In 2013 Loeb tried to force Sony Corp (NYSE:SNE) to separate its electronics and entertainment divisions. He argued that too much value was locked up in the entertainment division, while the electronics division generated all the profit. Sony refused but did make major changes to its entertainment division. Loeb’s firm sold out the following year for a 20% profit.
Loeb has been a major shareholder of the auction house Sothebys (NYSE:BID) since 2011. Sotheby’s has lost its place in the art world (to Christie’s) and has experienced dwindling margins for some time. Loeb spent years trying to oust the CEO, William Ruprecht, who eventually retired in 2015.
Third Point’s latest target for corporate change is Nestle SA (OTCMKTS:NSRGY). Third Point invested in the company earlier this year and Loeb made his thoughts known in June. Loeb wants Nestle to sell its shares in L’Oréal, increase its debt to buy back shares, and increase its margins. As of September 2017, Nestle had given in to most of Loeb’s demands.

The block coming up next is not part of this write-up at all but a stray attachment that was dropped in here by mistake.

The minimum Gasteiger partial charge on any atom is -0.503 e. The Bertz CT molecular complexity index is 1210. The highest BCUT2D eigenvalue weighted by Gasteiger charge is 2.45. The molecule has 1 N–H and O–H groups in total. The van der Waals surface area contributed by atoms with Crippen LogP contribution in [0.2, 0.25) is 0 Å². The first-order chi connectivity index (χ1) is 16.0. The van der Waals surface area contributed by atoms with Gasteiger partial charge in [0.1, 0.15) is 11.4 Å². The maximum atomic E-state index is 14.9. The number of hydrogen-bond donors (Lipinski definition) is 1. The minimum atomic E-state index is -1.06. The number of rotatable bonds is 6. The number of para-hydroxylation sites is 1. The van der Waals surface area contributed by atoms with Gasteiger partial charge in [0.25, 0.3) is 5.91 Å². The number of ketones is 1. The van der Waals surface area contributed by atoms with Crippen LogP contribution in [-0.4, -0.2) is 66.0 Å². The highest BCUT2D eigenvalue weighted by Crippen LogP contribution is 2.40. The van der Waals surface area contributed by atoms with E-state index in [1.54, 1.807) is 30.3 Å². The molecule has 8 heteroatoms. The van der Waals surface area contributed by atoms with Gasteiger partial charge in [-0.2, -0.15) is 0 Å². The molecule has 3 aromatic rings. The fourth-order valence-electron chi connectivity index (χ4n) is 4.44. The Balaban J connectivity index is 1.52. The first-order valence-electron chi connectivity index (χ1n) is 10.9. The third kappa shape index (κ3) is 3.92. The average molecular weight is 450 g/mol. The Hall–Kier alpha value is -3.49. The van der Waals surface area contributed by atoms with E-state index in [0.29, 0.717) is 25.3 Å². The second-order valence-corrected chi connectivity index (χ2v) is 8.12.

Third Point’s Latest Form 13F Filing
On November 9, 2017, Loeb’s firm Third Point LLC filed its quarterly Form 13F regulatory filing. I reviewed the 13F filing to get a sneak peek at holdings in Third Point’s massive portfolio.
Portfolio Overview and Statistics
Third Point’s stock portfolio totals nearly $11.9 billion according to the latest filing. The list value of stock holdings is up 5.4% when compared to the last quarter. As a benchmark, the S&P 500 was up 3.9% over the same period.
Quarter-over-Quarter Turnover (QoQ Turnover) measures the level of trading activity in a portfolio. Third Point’s QoQ Turnover for the latest quarter was 21.8%, so the firm appears to trade a significant percent of its portfolio each quarter.
Third Point’s Largest Holdings
The Ideas section of finbox.io tracks top investors and trending investment themes. You can get the latest data on the holdings discussed below here. The following table summarizes Third Point’s Largest Holdings reported in the last filing:
|Ticker||Name||Holding ($mil)||% Of Portfolio|
|BAX||BAXTER INTL INC||2,572.8||21.6%|
|BABA||ALIBABA GROUP HLDG LTD||1,139.9||9.6%|
|STZ||CONSTELLATION BRANDS INC||498.6||4.2%|
|BAC||BANK AMER CORP||310.4||2.6%|
The seven positions above represent nearly 60% of the hedge fund’s total portfolio.